Is technological growth currently stagnating?

VHS

Ad Honorem
Dec 2015
4,329
Florania
#22
Don't confuse virtual life with real life.

It takes 24 hours to reach Australia from Italy. To make a call phone to Australia costed a lot ... now there is Whats... OK ... but it takes 24 hours to reach [physically] Australia from Italy.

It was the same in the 70's ...

What has been invented in the last 30 years which has improved the life of a common Italian?

Toilet paper existed 30 years ago!

Internet? Common Italians consider internet something exotic, an American invention [so something bad, like GMO ...].

I keep on saying that when I was a child I lived exactly like now. May be I was a very rich child, I don't know, but I don't see any real pragmatical advance [a part the virtual world of communication] from that far past.
We should ask ourselves: why things have not improved much (physically) in the last 40 years?
When we last flew back from to Fort Lauderdale, Florida, back to where we live, we thought the flights were ponderously slow, and this was exacerbated by the fact that there was no in-flight entertainment units.
We have NOT improved comfort nor speed of airplane flights!
Self-driving cars are upcoming, and we would like to see how they change the world as we know it.
They assume passengers to use their own tablets and cell phones today.
I celebrate that multimedia (including many books) are available on the Internet today.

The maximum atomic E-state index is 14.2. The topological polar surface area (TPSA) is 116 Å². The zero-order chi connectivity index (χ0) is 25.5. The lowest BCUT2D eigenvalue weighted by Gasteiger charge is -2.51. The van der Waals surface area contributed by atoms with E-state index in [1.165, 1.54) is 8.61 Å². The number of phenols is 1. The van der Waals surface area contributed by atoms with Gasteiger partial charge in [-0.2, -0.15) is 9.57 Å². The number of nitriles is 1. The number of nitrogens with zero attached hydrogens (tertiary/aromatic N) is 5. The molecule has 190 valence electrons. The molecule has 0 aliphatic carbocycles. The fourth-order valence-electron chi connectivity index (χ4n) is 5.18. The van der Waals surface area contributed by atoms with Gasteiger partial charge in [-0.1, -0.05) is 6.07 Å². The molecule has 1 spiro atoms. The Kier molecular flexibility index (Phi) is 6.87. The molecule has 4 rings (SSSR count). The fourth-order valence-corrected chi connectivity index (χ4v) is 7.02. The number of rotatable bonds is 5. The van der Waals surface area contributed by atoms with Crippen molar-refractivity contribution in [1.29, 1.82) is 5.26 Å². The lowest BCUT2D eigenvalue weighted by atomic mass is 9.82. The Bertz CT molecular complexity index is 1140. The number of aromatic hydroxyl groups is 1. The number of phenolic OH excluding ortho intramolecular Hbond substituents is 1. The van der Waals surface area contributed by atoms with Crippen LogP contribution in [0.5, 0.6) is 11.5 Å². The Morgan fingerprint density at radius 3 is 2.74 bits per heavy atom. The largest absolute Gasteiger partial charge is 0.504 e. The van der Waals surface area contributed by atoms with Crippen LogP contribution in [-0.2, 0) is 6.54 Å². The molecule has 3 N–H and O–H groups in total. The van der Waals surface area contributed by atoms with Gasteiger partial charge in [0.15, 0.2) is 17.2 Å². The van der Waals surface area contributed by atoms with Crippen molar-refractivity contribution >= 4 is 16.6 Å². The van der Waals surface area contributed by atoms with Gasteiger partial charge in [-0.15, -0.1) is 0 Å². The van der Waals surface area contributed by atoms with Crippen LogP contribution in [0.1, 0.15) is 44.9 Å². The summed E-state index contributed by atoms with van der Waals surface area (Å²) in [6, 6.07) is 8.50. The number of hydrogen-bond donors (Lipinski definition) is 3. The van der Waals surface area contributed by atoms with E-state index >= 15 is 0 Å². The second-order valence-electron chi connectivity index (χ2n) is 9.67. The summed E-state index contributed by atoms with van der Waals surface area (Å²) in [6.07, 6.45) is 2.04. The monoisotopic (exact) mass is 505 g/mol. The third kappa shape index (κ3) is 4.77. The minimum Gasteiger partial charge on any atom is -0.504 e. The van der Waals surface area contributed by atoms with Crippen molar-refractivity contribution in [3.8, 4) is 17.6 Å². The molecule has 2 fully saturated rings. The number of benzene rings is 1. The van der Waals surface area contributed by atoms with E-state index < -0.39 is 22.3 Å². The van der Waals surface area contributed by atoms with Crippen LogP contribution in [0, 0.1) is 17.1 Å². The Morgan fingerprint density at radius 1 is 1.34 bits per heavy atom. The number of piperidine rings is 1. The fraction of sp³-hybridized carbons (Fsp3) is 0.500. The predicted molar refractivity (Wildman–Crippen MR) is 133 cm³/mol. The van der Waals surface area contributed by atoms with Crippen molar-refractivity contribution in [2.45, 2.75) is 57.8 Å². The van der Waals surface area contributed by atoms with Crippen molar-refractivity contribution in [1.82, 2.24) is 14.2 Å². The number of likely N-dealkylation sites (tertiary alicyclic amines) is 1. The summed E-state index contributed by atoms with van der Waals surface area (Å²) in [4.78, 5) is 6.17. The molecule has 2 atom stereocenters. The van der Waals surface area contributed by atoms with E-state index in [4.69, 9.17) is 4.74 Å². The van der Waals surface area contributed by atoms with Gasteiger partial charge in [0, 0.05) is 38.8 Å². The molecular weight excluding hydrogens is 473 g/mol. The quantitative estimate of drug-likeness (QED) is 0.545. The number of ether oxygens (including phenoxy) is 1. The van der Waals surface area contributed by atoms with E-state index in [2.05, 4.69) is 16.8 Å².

Fantasus

Ad Honorem
Jan 2012
2,381
Northern part of European lowland
#23
Also ask why all forms of technology should grow. Perhaps in many cases it is not that necessary or even desirable, while there may be other fields where more changes should be appreciated. So: is technological evolution necesssarily for the good and when is it? When is itr not?
 
Feb 2017
203
Canada
#24
Nope. If anything we're likely at the dawn of an explosion in new technology.

The internet only became a major force in the past few decades, it's ability to spread information should have a huge multiplicative effect on innovation.
 
Oct 2013
6,190
Planet Nine, Oregon
#25
Nope. If anything we're likely at the dawn of an explosion in new technology.

The internet only became a major force in the past few decades, it's ability to spread information should have a huge multiplicative effect on innovation.
And it already is! Look at all of us. Scientists and many other people are meeting and exchanging information at an unprecedented rate. In the "recent" past weeks could pass between communications. Also many novel connections will be made, at a faster rate. Now we demand instantaneity!
 

royal744

Ad Honoris
Jul 2013
10,328
San Antonio, Tx
#26
I don't agree. ICT is radically different to even ten or twenty years ago. IPv6 is still not being rolled out, and we will see kitchen devices soon which are Internet-capable.

We have electric cars, and even solar-powered cars on the market.

I think technological progress is still rapid.
I agree. I don’t see a slowing down of technological change at all. Technology sometimes does make very great strides, then it plateaus, after which a period of consolidation and exploitation takes over before the next great leap occurs. Progress is usually uneven and unpredictable even as it continues. Human conflict, paradoxically, perhaps, often leads to dramatic technological change. Radar, sonar and gun-laying technology as well as cryptology led to computers, etc. We know that change is constant but we don’t know which of these changes are going to lead to the next Great Leap Forward.
 

jackydee

Ad Honorem
Jan 2013
4,569
Brigadoon
#27
Nope. If anything we're likely at the dawn of an explosion in new technology.

The internet only became a major force in the past few decades, it's ability to spread information should have a huge multiplicative effect on innovation.